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Saturday, 7 April 2012

Road to Loteni (3).

Land of mountains, trout streams, water falls and birds.


After about 3 travelling  we finally turned onto the road leading into the Loteni Nature Reserve. The first part of the road goes through Zulu tribal and with beautiful stretches of the Loteni river flowing alongside. Every bit looked like it could hold nice fish. To fish here one would need to get permission from the local Induna (Chief), and he might live miles from here.


Click on photos to enlarge.




Bridge crossing the Loteni river, looking upstream. This photo was taken as we were leaving. Photo credit Enrico Bucceri.




Looking downstream from the bridge.




The first bird we saw on entering the park was this Jackal buzzard, (Buteo rufofuscus).Preferred habitat mountainous country up to 3,000 metres. Prey; small mammals up to the size of a hare, it will also take lizards, frogs and insects. Name is a result of it's jackal like call.




Tributary of the Loteni stream, crystal clear water. This stream joined the Loteni about 20 metres further down.




Took this photo of the water in the tributary from the small road bridge crossing the stream. Water from streams in the Drakensberg is drinkable as is, no purification necessary.




Detail of the tributary showing it's decent in shallow steps, a small stream fly fishers dream. I hope to go camping at Loteni in about 2 weeks time and I'm going to fish this little stream, Lord willing. A 2 weight, or even lighter fly rod will do very nicely here. There many of these small streams here in the Loteni valley, one could almost spend a lifetime fishing them.




Another beautiful waterfall tumbling down the foothills of the Drakensberg.




Zoomed out view of the same waterfall. This photo gives you some idea of the ruggedness of the area. Somewhere down in that gorge, another small stream.




Loteni river with the Drakensberg escarpment in the distance, towering 3,000 metres above sea level.




In a previous post I wrote about the Mountain Rescue Register. Every entry point into the Drakensberg Wilderness Reserve has a Register. This register has to be filled in if you wish to hike or camp in the Berg. All relevant details, such as number of persons in the party, contact numbers, address, etc., - when hiking in the High Berg a minimum number of three persons is advised -, route to be hiked, (as exactly as possible) how far, how many days and when you will return. There are detailed hiking maps available at the Mountain Rescue Register. When you exit you have to sign out. If you don't return when you said you would a rescue party is sent out to look for you. Woe betide you if you returned and left without signing out, you will have made a lot of people very, very angry.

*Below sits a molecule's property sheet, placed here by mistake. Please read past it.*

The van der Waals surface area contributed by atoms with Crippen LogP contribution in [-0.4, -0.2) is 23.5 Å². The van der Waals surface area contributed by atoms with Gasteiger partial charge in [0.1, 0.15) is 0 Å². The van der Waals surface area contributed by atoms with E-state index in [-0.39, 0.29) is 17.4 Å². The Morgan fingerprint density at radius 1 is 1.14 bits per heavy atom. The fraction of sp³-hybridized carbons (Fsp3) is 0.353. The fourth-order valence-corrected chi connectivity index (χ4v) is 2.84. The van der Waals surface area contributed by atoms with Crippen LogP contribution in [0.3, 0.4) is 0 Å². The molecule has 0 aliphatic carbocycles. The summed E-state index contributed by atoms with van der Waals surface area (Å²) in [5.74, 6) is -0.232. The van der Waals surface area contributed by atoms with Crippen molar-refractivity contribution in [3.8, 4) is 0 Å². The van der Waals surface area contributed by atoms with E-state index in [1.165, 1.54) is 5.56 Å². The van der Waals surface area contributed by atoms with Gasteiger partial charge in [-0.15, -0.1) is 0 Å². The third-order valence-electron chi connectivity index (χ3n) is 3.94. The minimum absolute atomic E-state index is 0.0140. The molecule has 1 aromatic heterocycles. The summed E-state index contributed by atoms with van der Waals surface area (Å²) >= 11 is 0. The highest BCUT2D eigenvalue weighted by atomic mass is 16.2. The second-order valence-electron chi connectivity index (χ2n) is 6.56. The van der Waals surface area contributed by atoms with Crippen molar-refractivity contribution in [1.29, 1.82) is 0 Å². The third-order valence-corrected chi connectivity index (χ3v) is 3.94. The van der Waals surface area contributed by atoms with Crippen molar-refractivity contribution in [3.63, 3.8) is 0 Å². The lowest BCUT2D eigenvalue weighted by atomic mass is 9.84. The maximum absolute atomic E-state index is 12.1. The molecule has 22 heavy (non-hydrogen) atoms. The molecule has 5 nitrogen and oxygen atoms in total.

Part of the entrance fee to the reserve goes into a special rescue fund to cover rescue expenses. South Africa has highly skilled and experienced mountain rescue teams throughout the country. They consist experienced members of the South African Mountain Club, who are called in to help rescue people in trouble or lost on any mountain in South Africa. (These are all volunteers who drop whatever they are doing to rescue people, sometimes at extreme risk to their own lives). Police and Air Force helicopters are also available for rescue operations. 
http://www.mcsa.org.za/cent/e_search_rescue/search_rescue.php 


The Drakensberg can be extremely dangerous, like any other mountainous region in the world. In a matter of minutes the weather can change from sunny and warm to freezing cold, snow storms can occur in any month of the year even mid summer. During the summer months violent thunder storms occurring  almost every day in the High Berg.


Next post, fly fishing and wild brown trout.



4 comments:

Shoreman said...

The registry is a good idea. One can't be too safe in that kind of country.

Mark

OneStonedCrow said...

Goodness - you do live in a spectacular part of Africa - I can well imagine that the Mountains could turn angry quickly ...

... do you speak Zulu?

Phillip said...

One Stoned Crow,

I do speak Zulu, but I would not call myself a Zulu linguist.

Jo said...

Hi Phil, seems surreal to see these photos on your post when I saw them sitting next to you at your laptop last week. The wonderful world of technology. It was good to see you again. Love Jo